Btw, if the wot is 4000, to load her to 85%, should I be running her at 3400?

Paddy Glenny

Oh, and I forgot to ask, how do I identify the prop dimensions of my current prop?

Ed Finn

To measure the diameter of a three blade prob…
You can only measure the radius on one blade , then double it to get the
Diameter. So measure from the center hub/ center of the drive shaft to the outside edge ofone blade, if that number is 9″ then your diameter is 18″ …simple
The pitch is not as easy, perhaps you will find it written on the hub of the prop…
Do you know what rpm rthe previous owner ran her at? Id take that into consideration, even though the motor has been rebuilt…
And I think I’d be comfortable running her at 2500 rpm, and expect my fuel consumption to almost double…

Paddy Glenny

Once it warms up a bit today, I’m going to take a wire brush and a tape measure (guess I’ll be writing that off!) then dive down to the prop to measure the radius and see if the pitch is stamped on it sonewhere.
I looked at the Maxprop site- wow, they make some sexy props- and I’ll get in touch with the Greek dealer as soon as I know what to ask for. I am also interested in the fact they say with one of their folding props I can say goodbye to propwalk…as I said before, this boat has savage propwalk that I would be thrilled to eliminate.
Almost €1300 for a Spade anchor, god-alone-knows how much for a Maxprop….this is a capital intensive way of life!

Dick Stevenson

Hi Paddy,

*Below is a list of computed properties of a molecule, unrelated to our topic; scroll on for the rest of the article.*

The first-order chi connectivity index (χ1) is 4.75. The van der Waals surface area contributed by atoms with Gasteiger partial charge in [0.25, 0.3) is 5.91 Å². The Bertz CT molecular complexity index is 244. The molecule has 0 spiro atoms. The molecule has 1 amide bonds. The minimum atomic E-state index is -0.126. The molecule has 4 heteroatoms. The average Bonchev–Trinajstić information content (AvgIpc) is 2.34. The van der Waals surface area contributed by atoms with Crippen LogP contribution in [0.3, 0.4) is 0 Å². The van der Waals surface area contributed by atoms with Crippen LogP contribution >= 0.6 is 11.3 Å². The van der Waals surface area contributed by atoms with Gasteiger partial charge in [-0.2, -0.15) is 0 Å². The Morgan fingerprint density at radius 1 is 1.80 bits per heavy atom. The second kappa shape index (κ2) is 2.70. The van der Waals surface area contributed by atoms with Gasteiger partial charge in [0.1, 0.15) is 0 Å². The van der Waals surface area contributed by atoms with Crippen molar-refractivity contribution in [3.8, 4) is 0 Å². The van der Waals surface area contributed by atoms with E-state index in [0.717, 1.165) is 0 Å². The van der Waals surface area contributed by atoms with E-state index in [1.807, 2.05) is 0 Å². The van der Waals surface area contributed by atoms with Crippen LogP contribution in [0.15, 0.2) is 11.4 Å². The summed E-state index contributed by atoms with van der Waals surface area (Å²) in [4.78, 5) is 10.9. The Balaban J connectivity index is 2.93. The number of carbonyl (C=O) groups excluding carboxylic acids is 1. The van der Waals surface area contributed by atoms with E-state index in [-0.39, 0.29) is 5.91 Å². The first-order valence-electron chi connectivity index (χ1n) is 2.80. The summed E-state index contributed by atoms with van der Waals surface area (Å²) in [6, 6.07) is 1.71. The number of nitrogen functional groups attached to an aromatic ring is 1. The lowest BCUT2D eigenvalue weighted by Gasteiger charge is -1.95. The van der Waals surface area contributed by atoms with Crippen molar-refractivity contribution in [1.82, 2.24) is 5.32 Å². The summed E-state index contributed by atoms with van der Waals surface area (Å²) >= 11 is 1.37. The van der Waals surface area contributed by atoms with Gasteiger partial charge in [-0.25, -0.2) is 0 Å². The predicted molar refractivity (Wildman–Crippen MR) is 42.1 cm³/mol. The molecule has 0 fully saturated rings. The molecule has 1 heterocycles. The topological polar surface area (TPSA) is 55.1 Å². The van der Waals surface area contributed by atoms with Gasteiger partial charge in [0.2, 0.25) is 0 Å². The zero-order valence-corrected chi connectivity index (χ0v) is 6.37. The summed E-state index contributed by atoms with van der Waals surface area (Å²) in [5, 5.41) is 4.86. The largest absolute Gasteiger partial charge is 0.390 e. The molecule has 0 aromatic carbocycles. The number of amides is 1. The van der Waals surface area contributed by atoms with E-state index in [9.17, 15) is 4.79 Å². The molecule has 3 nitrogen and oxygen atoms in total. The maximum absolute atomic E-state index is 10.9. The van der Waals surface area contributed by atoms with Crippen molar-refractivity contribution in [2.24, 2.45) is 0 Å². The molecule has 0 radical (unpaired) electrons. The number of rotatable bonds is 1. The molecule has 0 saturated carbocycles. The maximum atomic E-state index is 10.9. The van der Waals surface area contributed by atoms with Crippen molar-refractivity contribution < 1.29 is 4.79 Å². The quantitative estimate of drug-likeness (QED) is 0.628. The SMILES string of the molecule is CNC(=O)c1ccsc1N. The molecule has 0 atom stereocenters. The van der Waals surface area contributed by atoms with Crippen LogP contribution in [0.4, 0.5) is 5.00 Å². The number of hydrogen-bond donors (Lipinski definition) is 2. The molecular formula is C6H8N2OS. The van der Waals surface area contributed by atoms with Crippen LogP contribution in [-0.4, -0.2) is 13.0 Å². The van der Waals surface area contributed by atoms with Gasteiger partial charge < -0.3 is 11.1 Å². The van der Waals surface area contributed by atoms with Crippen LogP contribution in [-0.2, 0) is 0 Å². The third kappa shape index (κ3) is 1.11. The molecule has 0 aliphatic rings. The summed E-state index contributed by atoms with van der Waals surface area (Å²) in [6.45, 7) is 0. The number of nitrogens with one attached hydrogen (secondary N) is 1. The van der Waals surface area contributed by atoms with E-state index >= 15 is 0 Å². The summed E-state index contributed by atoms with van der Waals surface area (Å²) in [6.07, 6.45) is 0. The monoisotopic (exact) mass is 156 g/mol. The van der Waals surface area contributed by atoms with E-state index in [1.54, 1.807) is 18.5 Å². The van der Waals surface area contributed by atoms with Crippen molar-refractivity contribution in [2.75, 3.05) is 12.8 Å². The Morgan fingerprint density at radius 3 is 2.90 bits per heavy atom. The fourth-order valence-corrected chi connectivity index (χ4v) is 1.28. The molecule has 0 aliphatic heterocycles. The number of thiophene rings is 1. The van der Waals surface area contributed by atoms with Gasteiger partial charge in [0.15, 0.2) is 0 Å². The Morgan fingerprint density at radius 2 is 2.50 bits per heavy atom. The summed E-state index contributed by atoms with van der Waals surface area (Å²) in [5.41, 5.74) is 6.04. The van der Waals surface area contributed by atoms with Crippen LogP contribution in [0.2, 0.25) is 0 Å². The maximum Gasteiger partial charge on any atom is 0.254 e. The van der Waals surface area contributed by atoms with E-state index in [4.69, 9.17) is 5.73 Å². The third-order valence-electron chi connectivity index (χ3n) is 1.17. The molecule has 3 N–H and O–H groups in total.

You will not get rid of prop walk, but you will tame it considerably with a Max prop. I personally like a bit of prop walk as it helps in marina maneuvers. You are new to your boat and sailing, so give yourself some time to make some of these bigger decisions work well for you. For ex. Max props also come in 4 blade and 5 blade varieties as well as the more common 3 blade. These might be nice if you motor sail a lot or if the size prop you can swing is limited. By the way, (to avoid unnecessary confusion) I believe that if you are talking Max prop, you are looking at a feathering prop rather than the folding prop you mentioned. Similar results, but they work differently and have different capacities.
Good luck and keep us posted, Dick Stevenson, s/v Alchemy

Paddy Glenny

Thanks for your info Dick, much appreciated. I can see the advantage of propwalk for turning on a dime in a marina but mine is so severe that when mooring stern to, as is pretty well universal here in the Northern Ionian, I have the following proceedure to contend with: